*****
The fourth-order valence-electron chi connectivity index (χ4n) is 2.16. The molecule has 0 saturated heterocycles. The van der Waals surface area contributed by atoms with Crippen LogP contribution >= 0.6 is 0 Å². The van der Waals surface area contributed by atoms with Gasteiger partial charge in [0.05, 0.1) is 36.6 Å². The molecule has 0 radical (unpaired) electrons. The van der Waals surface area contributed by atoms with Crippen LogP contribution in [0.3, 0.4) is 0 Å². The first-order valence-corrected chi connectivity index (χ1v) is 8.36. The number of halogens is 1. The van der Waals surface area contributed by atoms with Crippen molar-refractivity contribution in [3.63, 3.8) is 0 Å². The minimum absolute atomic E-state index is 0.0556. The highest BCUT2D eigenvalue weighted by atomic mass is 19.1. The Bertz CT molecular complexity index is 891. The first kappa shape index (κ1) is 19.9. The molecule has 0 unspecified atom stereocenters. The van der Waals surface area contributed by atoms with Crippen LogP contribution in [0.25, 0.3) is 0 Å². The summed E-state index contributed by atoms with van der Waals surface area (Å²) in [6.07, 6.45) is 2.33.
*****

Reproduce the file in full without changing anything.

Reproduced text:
The fourth-order valence-electron chi connectivity index (χ4n) is 2.16. The molecule has 0 saturated heterocycles. The van der Waals surface area contributed by atoms with Crippen LogP contribution >= 0.6 is 0 Å². The van der Waals surface area contributed by atoms with Gasteiger partial charge in [0.05, 0.1) is 36.6 Å². The molecule has 0 radical (unpaired) electrons. The van der Waals surface area contributed by atoms with Crippen LogP contribution in [0.3, 0.4) is 0 Å². The first-order valence-corrected chi connectivity index (χ1v) is 8.36. The number of halogens is 1. The van der Waals surface area contributed by atoms with Crippen molar-refractivity contribution in [3.63, 3.8) is 0 Å². The minimum absolute atomic E-state index is 0.0556. The highest BCUT2D eigenvalue weighted by atomic mass is 19.1. The Bertz CT molecular complexity index is 891. The first kappa shape index (κ1) is 19.9. The molecule has 0 unspecified atom stereocenters. The van der Waals surface area contributed by atoms with Crippen LogP contribution in [0.25, 0.3) is 0 Å². The summed E-state index contributed by atoms with van der Waals surface area (Å²) in [6.07, 6.45) is 2.33.